Cognitive Dissonance

cog·ni·tive dis·so·nance
noun
PSYCHOLOGY
1. the state of having inconsistent thoughts, beliefs, or attitudes, especially as relating to behavioral decisions and attitude change.


My therapist told me that when our minds are in a state of conflict, when our bodies are trying to adjust to things that our mind cannot perceive, it is usually because our actions do not align to our value and belief system.

This week, like many weeks, I found myself in a conundrum. I value the collective human experience. I believe we each hold inherent value ― value that cannot be changed or made less or made more. Yet, my therapist made me very aware that I am hard on myself. On most days, I cannot find the value to place within myself. I cannot find the energy or logic to realize that my experiences are valid. I find myself thinking that “other people have it worst” or “other people can be happy with so little or so much, nevertheless they are happy”. Logically, I know that you cannot “find” value. You will always carry it. Logically, all experiences are valid simply because you lived through them. Logically, you are allowed to feel pain and feel happiness whether or not you believe in a god. That is the decree of the human experience.

We are capable, we are valuable, we are here. That’s part of what matters.

 

I would like to think of myself as an advocate for mental health awareness, and a fighter to de-stigmatize mental illness, yet I find myself in this place where I validate the experiences of others without validating my own.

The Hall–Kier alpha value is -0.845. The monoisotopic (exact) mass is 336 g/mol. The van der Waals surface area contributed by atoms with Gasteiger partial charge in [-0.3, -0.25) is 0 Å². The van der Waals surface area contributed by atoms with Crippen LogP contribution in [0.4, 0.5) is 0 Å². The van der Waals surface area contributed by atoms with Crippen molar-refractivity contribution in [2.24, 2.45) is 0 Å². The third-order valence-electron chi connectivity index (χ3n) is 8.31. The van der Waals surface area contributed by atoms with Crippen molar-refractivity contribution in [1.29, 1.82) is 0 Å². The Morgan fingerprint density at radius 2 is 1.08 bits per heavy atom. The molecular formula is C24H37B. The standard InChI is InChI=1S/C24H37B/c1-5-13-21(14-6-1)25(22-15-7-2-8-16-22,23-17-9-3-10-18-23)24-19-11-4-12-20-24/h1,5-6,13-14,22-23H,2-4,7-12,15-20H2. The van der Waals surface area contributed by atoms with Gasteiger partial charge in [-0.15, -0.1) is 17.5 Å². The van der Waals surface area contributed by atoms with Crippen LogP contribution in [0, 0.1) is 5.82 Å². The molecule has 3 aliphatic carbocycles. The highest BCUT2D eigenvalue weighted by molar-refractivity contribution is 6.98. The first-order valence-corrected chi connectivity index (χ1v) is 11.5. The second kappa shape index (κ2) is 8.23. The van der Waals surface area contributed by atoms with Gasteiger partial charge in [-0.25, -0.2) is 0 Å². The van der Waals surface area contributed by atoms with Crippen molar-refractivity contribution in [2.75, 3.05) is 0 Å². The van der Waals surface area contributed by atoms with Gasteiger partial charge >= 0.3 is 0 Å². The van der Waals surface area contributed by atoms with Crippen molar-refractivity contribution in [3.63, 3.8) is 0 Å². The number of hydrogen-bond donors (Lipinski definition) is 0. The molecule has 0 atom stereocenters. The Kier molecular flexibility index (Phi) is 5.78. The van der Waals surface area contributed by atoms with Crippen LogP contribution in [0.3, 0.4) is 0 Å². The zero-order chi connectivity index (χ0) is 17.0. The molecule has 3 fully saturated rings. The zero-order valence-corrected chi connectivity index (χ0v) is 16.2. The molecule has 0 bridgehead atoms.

Collectively, humankind is not so kind. We really fu*ked up the world environmentally, politically, and socially.

Yet, I have always held the belief that people are inherently good. People grow into making good or bad choices. It’s how we lead our lives that matter rather than how we are born into our lives.

When was the last time you felt conflicted about a decision you made? What prompted you to act? What made you hesitant? Did it reflect what you believe?

We can be so hard on ourselves about a decision we have made. Even if it’s a decision we knew was in good-nature. One day, I would like to go to bed and not just say to myself, but actually believe that I did the best I could with all I had.

I don’t really believe that fate is the sole determinant for how our lives play out. I believe we are born into lifetimes of histories. I believe we are born into a home that may or not feel like home.

We are born into a world of decisions that will make us who we are or make us feel like we are not who we want to be.

 

Regardless, once we make a decision sometimes the cards will fall. It might hurt the people we love, and may completely change the choices we can make afterwards. Your life will be filled with choices, so even if the decision prior really messed things up, you have the choice of what you want to do when the pieces fall. The reality has changed, and the picture that you broke are now past tense. The choices you have now are choices only you can construct. You don’t always have to glue together the same picture.

Trust the process. Trust yourself. Trust others. And when you can’t do any of those things, keep making (thoughtful) decisions. The pieces won’t always line up with time, but when you get things just as right as you can sometimes there’s a sense of harmony if only briefly. That’s okay.

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